SF supervisors' panel advances 1st Arab American for ethics seat

  • by Cynthia Laird, News Editor
  • Monday May 8, 2023
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Attorney Yaman Salahi was recommended by the San Francisco Board of Supervisors' rules committee for a seat on the city's ethics commission. Photo: Screengrab via SFGovTV
Attorney Yaman Salahi was recommended by the San Francisco Board of Supervisors' rules committee for a seat on the city's ethics commission. Photo: Screengrab via SFGovTV

An Arab American attorney was unanimously recommended by a San Francisco supervisors' panel for a seat on the city's ethics commission, likely bringing an end to the service of a gay man who has served on an interim basis for the last two years.

Yaman Salahi was recommended on a 3-0 vote by the supervisors' rules committee May 8. He will go before the full board for approval at its May 16 meeting. The term expires February 1, 2029.

Larry Bush, who served on the ethics commission, was praised for his experience, but the committee decided to increase the commission's diversity. Bush's term expired February 1. The seat is filled by the Board of Supervisors. The mayor, city attorney, district attorney, and assessor-recorder each appoint other members.

"I think this is one of the most critical commissions," said committee member District 11 Supervisor Ahsha Safaí. "I thank Larry Bush for his service but today I support Yaman Salahi, who would be the first Arab American on the commission. Immigrant rights are constantly under attack, and Yaman has walked that walk."

Appearing via phone, Bush said that he has served for the last two years on an interim basis. He was the only applicant to apply in 2020, as the Bay Area Reporter previously reported. Bush himself helped establish the ethics commission by assisting with drafting the charter amendment in 1994. He served on the Friends of Ethics citizen's group before resigning in 2018 and has served on the civil grand jury.

Bush discussed three priorities he would have if reappointed: improving interaction with the public, getting a secretary for the commission who could serve as a liaison between the panel and the public, and possibly forming an advisory panel for the ethics commission, similar to the elections department.

In an email to the B.A.R. after the meeting, Bush stated, "I wanted greater and broader public involvement, which is why I was involved in new definitions of family that included families like ours, for a full time commission secretary, and better minutes and an advisory panels that make use of former commissioners and staff, and other resources."

During his remarks, Salahi, an attorney who represents plaintiffs in litigation, pointed to his work for members of the Yemeni community and his work at the Asian Law Caucus. He also said that he has represented members of the LGBTQ community in workplace sexual harassment cases.

"My goal is to bring my experience to this role," Salahi said.

Salahi said he has reviewed ethics commission materials and said a priority would be clearing the panel's backlog of work.

During public comment, both men had supporters speak on their behalf. One man said Salahi worked with the Yemeni community during the days of the Muslim ban imposed by former President Donald Trump. A woman who identified herself as Miriam said that Salahi "has widespread support in our community."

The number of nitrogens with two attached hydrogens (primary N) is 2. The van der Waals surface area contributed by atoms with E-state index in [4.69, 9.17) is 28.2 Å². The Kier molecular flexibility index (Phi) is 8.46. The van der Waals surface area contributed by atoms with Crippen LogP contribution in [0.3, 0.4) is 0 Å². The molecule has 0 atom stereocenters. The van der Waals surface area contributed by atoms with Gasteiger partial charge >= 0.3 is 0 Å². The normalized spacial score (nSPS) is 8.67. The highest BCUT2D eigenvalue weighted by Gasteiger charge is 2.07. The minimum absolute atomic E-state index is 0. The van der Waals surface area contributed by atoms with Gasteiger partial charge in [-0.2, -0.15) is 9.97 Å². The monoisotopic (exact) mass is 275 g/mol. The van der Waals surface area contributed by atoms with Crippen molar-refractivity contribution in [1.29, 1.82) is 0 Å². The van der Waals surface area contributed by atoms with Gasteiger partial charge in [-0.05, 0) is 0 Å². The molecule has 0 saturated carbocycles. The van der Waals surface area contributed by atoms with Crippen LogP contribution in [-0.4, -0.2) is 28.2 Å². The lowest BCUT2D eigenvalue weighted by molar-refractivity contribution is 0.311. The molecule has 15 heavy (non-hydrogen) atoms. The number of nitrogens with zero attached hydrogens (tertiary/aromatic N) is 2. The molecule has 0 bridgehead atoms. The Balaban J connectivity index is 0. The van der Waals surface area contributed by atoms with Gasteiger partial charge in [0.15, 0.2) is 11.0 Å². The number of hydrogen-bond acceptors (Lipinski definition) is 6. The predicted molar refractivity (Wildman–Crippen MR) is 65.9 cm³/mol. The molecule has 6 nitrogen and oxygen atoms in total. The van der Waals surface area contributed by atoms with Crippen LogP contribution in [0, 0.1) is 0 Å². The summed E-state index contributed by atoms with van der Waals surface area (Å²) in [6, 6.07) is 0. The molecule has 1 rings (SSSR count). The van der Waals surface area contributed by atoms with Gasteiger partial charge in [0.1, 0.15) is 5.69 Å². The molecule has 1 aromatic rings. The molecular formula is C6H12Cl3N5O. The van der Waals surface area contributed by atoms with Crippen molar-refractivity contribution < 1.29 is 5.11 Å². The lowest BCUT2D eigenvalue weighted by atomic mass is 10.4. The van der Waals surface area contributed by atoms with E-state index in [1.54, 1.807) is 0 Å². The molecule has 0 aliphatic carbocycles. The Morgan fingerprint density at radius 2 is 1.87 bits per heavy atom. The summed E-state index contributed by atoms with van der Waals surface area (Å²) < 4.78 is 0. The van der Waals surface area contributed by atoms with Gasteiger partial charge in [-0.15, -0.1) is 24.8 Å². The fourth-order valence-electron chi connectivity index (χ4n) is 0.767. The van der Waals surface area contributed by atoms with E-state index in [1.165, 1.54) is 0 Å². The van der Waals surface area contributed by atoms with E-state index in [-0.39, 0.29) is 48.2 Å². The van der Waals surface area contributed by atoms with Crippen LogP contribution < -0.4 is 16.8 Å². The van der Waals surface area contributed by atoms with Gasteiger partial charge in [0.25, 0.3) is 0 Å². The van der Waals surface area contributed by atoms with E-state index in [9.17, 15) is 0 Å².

Paul Melbostad, a gay attorney and former ethics commissioner, pointed to Bush's experience and said that most of the panel is relatively new. "Larry Bush has been an integral part of the ethics commission for some time," he said.

Charles Head, president of the Coalition for San Francisco Neighborhoods, also supported Bush. Head said that both he and Bush served on the civil grand jury.

Safaí said that the ethics commission is critically important in maintaining a check on city government. "We've had top officials plead guilty to federal crime," he said, an apparent reference to former San Francisco Public Works Director Mohammed Nuru, who was sentenced last year to seven years in federal prison after pleading guilty to bribery and kickbacks, according to a U.S. Department of Justice news release at the time.

Safaí also pointed out that the ethics commission will be hiring a new executive director, which is something Bush also noted during his remarks.

In his email, Bush stated he did not want to see commissioners become too beholden to an executive director.

"The danger is that executive directors run the commission instead of the reverse and the commissioners become puppets," he stated. "This denies the public real representation on policy and priorities. That would be regrettable."

The ethics commission appointment has been continued since March, as Dorsey noted at the top of the meeting. At a recent rules committee meeting when it was continued, Dorsey said it was so that more people could apply. At that time Bush was the only applicant. While Bush was on the phone to speak to the committee then, Dorsey continued the matter without hearing from him.

Bush did not respond to an email message seeking comment.

A third man, gay attorney David Tsai, a former chair of the San Francisco Bar Association, had also applied this time, but Dorsey said Monday that Tsai had withdrawn from consideration.

Updated, 5/8/23: This article has been updated with comments from Larry Bush.

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